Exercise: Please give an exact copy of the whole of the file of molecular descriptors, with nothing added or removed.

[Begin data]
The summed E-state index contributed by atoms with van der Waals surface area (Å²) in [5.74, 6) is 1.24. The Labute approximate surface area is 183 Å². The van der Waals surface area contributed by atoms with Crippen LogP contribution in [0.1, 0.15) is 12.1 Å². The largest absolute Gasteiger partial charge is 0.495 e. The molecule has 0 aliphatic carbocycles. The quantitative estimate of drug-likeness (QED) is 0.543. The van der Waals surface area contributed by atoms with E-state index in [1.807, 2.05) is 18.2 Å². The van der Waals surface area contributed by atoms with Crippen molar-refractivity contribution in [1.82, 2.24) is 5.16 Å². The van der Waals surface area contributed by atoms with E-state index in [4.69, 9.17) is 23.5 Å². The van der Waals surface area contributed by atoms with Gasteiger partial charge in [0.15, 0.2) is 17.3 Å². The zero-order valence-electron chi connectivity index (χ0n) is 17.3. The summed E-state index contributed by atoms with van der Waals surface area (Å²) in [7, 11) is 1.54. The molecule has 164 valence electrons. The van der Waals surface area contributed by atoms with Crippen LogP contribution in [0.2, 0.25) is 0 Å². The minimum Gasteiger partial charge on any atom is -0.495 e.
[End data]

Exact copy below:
The summed E-state index contributed by atoms with van der Waals surface area (Å²) in [5.74, 6) is 1.24. The Labute approximate surface area is 183 Å². The van der Waals surface area contributed by atoms with Crippen LogP contribution in [0.1, 0.15) is 12.1 Å². The largest absolute Gasteiger partial charge is 0.495 e. The molecule has 0 aliphatic carbocycles. The quantitative estimate of drug-likeness (QED) is 0.543. The van der Waals surface area contributed by atoms with E-state index in [1.807, 2.05) is 18.2 Å². The van der Waals surface area contributed by atoms with Crippen molar-refractivity contribution in [1.82, 2.24) is 5.16 Å². The van der Waals surface area contributed by atoms with E-state index in [4.69, 9.17) is 23.5 Å². The van der Waals surface area contributed by atoms with Gasteiger partial charge in [0.15, 0.2) is 17.3 Å². The zero-order valence-electron chi connectivity index (χ0n) is 17.3. The summed E-state index contributed by atoms with van der Waals surface area (Å²) in [7, 11) is 1.54. The molecule has 164 valence electrons. The van der Waals surface area contributed by atoms with Crippen LogP contribution in [0.2, 0.25) is 0 Å². The minimum Gasteiger partial charge on any atom is -0.495 e.